Professor James Guo looks back on his career
Q: How long have you worked for the college? Did you anticipate this being where you would spend your career?
A: In 1982, I drove my old wagon from Champaign, Illinois to Denver, Colorado. On the way through Kansas, I had many thoughts for my future planning. But it was clear and firm that I should work in this CU Denver position as my first and last job because I wanted a career in higher education in the city of Denver. At the same time, I also made a promise to make a contribution to the state of Colorado if I adopted it to be my home. In 2020 I am retiring as a full professor. I have served the University of Colorado for 38 years, and I have made significant contributions to the State Flood Mitigation Program by writing chapters and sessions in the Colorado Urban Storm Water Design Criteria Manuals, published by the Mile High Flood District.
Q: What has been your favorite thing about working at CU Denver and the College of Engineering?
A: I have several pairs of “father and son” in my class. I often recognized the sons after their fathers graduated 20 some years prior. Similarly, I have produced several pairs of “husband and wife” in the BS and MS programs.
Over the years, CU Denver offered me public exposure, and so I served on state and city engineering committees and produced many graduates serving in the public works. Whenever I visited the city and state engineering offices, I would run into my former students. Once time the chair of a state drainage engineering conference asked the audience if they had taken Dr. Guo’s classes before—three quarters of 300 some drainage engineers shouted “yes”.
Q: What is your best memory as a faculty member?
A: In 1994, my research project on a set of engineering software developments ran into a budget crisis. I volunteered to finish the project and donated all the products to the city, county, and district’s websites for free download. Today, those computer software carry the CU Denver logo and are standard tools for engineering design and planning.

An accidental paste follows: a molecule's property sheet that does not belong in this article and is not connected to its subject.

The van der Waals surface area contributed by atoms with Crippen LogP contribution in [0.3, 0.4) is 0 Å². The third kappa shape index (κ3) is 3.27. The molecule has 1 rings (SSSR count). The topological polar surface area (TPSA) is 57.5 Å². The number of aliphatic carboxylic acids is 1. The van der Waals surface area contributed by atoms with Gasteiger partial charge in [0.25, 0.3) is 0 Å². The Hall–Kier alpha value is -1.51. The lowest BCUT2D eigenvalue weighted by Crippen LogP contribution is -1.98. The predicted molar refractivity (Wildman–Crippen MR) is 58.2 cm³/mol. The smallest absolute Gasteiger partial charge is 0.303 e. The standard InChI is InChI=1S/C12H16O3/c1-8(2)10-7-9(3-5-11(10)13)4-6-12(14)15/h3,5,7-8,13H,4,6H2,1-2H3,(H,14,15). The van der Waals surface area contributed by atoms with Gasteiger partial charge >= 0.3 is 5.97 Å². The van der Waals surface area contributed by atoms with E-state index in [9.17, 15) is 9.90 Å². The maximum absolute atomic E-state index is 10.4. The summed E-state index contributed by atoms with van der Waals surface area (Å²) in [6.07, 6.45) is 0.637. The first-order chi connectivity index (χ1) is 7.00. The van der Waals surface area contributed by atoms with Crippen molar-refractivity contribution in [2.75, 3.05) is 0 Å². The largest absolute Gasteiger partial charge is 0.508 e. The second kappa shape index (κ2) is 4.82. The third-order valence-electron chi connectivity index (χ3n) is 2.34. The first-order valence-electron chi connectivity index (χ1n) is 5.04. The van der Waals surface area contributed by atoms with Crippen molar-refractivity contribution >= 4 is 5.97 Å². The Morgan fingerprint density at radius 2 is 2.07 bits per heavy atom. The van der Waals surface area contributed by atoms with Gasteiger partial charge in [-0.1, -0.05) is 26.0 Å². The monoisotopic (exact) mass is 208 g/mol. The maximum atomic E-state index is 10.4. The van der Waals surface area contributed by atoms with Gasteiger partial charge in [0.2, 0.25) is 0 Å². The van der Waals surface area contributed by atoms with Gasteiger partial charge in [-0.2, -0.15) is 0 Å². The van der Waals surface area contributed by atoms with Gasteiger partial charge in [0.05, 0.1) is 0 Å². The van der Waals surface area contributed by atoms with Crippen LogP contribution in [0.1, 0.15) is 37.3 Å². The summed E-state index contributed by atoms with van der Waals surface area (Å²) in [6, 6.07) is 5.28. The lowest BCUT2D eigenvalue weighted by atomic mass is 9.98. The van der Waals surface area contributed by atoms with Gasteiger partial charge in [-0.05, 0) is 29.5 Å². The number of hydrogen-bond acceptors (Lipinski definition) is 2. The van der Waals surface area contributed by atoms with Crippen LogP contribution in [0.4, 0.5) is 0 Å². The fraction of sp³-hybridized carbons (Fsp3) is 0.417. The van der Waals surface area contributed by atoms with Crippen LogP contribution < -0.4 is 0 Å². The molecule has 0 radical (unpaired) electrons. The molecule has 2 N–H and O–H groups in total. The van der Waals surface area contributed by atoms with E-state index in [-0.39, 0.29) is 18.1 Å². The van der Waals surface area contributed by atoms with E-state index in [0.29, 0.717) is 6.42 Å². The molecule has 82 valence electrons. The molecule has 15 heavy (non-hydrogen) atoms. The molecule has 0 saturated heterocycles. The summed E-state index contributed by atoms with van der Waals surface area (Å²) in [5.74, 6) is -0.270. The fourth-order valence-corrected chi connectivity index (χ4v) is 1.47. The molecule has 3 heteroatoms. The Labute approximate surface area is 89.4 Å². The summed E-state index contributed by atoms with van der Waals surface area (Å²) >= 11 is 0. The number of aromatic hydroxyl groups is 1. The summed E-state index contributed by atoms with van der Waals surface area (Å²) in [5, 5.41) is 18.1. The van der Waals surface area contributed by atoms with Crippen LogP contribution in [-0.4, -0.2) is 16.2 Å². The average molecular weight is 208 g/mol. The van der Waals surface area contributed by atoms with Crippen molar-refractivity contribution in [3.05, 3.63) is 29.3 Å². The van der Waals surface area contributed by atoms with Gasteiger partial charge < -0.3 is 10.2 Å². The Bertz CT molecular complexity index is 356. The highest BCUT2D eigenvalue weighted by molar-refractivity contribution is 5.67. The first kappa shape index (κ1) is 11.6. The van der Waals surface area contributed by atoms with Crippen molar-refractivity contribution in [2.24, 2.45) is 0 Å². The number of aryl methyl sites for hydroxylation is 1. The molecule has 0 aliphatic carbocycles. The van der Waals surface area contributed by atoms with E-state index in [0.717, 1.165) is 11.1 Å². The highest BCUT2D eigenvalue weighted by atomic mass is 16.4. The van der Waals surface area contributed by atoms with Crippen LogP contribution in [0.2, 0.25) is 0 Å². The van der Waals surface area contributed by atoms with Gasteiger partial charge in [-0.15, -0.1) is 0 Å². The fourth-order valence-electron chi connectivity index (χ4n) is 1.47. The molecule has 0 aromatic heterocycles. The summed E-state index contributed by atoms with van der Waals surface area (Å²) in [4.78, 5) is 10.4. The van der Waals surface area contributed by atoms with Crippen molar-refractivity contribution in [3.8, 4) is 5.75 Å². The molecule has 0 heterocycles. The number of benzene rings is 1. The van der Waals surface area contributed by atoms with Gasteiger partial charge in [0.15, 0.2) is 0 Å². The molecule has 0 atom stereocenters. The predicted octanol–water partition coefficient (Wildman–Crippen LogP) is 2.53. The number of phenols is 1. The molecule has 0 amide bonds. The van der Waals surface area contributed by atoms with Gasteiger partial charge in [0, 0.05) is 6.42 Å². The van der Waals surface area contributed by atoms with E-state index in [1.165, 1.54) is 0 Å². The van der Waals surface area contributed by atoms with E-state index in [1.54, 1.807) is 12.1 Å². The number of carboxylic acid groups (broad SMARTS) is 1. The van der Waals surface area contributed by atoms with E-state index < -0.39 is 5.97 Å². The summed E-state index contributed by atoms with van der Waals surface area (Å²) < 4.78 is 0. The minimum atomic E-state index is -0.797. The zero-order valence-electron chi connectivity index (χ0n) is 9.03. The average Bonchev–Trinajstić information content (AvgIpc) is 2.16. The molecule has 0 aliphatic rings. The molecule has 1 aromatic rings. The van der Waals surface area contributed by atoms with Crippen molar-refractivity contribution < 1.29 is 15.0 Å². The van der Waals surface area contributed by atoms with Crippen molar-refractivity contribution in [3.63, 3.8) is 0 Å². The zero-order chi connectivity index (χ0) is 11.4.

In 1996, I submitted my application for full professor. I was so disappointed when my case ran into an impasse. With senior professor’s advice, I agreed to focus on my publications. From 1997 to 2000, I experienced a growth in academic publications. In 2006 and 2017, I won the ASCE Best Paper Awards twice.
Q: Was there a particular student or experience that made a lasting impression on you?
A: In early 1980s, Jeff Chen came to my office because he had no direction in his study. I laid out a 12-yr plan for Jeff to work with me towards his PhD. He graduated with his PhD in 14 years.
John Clark in 1984 came to my office because he was injured as a carpenter. I helped John through his BS and MS studies. Now he is a state engineer in the wildlife department.
From 1994 to 1996, Mr. Chen sat in my classes as an auditor, when in 1996 he returned to China. In 2000, I received a phone call from Mr. Chen, and for the first time I realized he was director of public works in the city of Shanghai, China. When I went to Shanghai to give a talk, I had 170 Chinese engineers in the audience.
In 2010, I led an international delegation to visit the Denver Wastewater Reclamation District. As soon as I arrived, I was surprised with the warm welcome until Mr. Castro, the director, showed up. He was my former student and a top notch director.
Tim Ho came to visit me at the age of 37. He was frustrated with his career in Taiwan. I gave him a plan as to how to rebuild his career with graduate study at CU Denver. He sold his house in Taiwan and brought his family to become my neighbor. Approximately 15 years ago, Tim graduated and passed his license exam. Now Tim has a MS degree in hydrology and hydraulics and works at the Mile High Flood District as a project engineer.
Over 38 years in this campus, I, as a faculty member, do change student’s life and give them hope.
Q: Throughout your time at the college, what are the biggest changes you’ve seen?
A: The management of the college has been well institutionalized to provide better services to the students and faculty members. The former dean in 1984 asked me how he should evaluate my performance of three ASCE journal papers in a year. Today, junior professors in the college have built their careers with the college through their academic research.
Q: How has engineering education stayed the same and how has it changed throughout your career?
A: In my teaching of civil engineering, the gravitational acceleration is the only thing that stayed the same. Over the last 28 years, I’ve revised my class notes almost every year. I wrote several books to point out the impacts of the automation and AI that will change the civil engineering in the near future.
Q: What are your plans for retirement?
A: In 2016, I was invited to give a talk in an international conference held at the city of Beijing, China. I was surprised to know my books and papers that have been translated and used in the higher education. My plan for the next five years is to convert my books into Chinese.
Q: Any advice for faculty who are just getting started?
A: Do not give up if the administration does not understand it. Help our students at all times and by all means. Publish your research work as often and as quickly as possible. Focus and deepen your research in a few subjects or small areas.